Home Global News How Long Will Russia Lead the US in UAV Technology?

How Long Will Russia Lead the US in UAV Technology?

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By Dr. Robert Gordon
Program Director, Reverse Logistics Management at American Public University

Manned aircraft and missions have been the mainstay of the United States since the inception of the Air Force. But there has been a rise in unmanned aerial vehicle (UAV) technology, despite resistance from military leaders.

In fact, the U.S. Air Force initially rejected the wildly successful Predator unmanned drone program. It took quite a bit of convincing to get the U.S. government to move forward with unmanned aerial vehicle (UAV) technology.

Increasing Expertise of Russian UAV Technology

On the other hand, Russia has worked on UAV technology since the 1980s. Many people may not remember the Russian space shuttle program since it was short-lived and never reached the level of productivity that the U.S. space shuttle program did. What many people may have forgotten was that Russian engineers built the Russian space shuttle to operate as an unmanned vehicle.

Over the years, Russian UAV technology has continually improved. By 1988, the Russians perfected remote vehicle operations for the most complex aerial technology available at the time.

Elon Musk Duplicates Russian Achievements with Unmanned Shuttle

Although unmanned rockets have been common for decades, the Russian space shuttle (Buran) could take off like a rocket, operate as an orbiter and land like a plane on earth. These advanced technologies were installed into a single machine that had to operate flawlessly.

In 2016, South African-Canadian businessman and engineer Elon Musk and his U.S. company SpaceX created an unmanned shuttle called the Falcon 9. The success of Musk’s Falcon 9 was the first time the U.S. inched ahead of Russia. That success, however, was not the work of the U.S. Air Force or NASA.

Creating a sophisticated UAV decades before anyone else shows how far Russian UAV technology had advanced. When Moscow abandoned its space shuttle aspirations in favor of UAV development, it was due more to budget cuts and politics than to the lack of technological innovation.

Russia Dominates the Field of Manned and Unmanned Missions

But Russia never entirely abandoned its rocket program. Moscow continues to dominate the field in manned and unmanned missions.

Although budget constraints keep Russia from developing drones on the same scale as the U.S., Russia has a strong track record of innovation and deep knowledge of unmanned aerial vehicles. The lack of funds will compel Moscow to develop even cheaper and more effective drones, adapt its existing unmanned rocket technologies and outpace U.S. UAV programs.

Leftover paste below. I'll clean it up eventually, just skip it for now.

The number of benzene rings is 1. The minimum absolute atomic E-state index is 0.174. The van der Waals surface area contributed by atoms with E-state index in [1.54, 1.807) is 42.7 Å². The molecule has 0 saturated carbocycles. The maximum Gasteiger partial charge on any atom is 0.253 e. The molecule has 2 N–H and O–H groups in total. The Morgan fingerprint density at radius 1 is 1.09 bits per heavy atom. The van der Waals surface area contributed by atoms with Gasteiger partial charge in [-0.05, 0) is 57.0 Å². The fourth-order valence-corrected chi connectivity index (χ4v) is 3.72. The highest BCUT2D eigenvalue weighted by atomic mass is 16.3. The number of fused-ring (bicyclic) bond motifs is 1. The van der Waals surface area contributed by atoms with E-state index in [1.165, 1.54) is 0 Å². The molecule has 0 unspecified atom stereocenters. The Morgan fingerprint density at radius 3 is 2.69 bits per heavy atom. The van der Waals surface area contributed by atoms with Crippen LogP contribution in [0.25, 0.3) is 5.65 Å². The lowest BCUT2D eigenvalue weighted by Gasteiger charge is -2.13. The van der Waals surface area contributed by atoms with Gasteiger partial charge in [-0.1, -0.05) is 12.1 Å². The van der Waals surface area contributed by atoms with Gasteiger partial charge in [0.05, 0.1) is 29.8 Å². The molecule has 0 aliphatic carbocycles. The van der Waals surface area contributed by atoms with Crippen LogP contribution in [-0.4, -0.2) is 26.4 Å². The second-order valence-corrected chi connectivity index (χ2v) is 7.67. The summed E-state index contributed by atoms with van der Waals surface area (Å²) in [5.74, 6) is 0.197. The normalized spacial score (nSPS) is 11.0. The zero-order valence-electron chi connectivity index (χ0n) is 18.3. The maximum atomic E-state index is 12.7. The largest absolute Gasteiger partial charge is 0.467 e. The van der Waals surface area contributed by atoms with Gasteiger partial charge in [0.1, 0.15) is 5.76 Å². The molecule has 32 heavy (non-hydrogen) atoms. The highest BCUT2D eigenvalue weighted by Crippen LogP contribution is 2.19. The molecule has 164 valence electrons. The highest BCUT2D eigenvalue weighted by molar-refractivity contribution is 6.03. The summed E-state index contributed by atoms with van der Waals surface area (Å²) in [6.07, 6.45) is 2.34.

Russia Developing Lethal Attack Drones

Russia has field-tested several different attack drones in the war in Syria. The knowledge from these field tests is being used to develop even larger and more lethal drones.

For nations, drone technology offers a greater potential for cheaper and more effective aerial support. The F-35 costs around $100 million per plane and the typical Reaper drone costs one-fifth that amount .

Through additional innovation, Russia could reduce the cost of a military drone to $1 million dollars. At this price, Russia could operate a swarm of 100 drones against a single F-35 or five Reaper drones with lethal results.

UAVs may change the way modern wars are fought. The U.S. Navy is already working on boats that could fire autonomous drones to swarm an opponent and effectively neutralize a threat.

To remain competitive on the battlefield, Russia is likely to use UAVs capable of swarming and destroying an enemy. Because the Russian military lacks the funding to spend on programs like the F-35, it must compete through different, more innovative means such as UAV technology.

About the Author

Dr. Robert Gordon has 25 years of professional experience in supply chain and human resources. Robert has earned a Doctorate of Management and Organizational Leadership, an MBA and a B.A. in History. He has authored over 100 published articles, including five books covering a variety of business topics.

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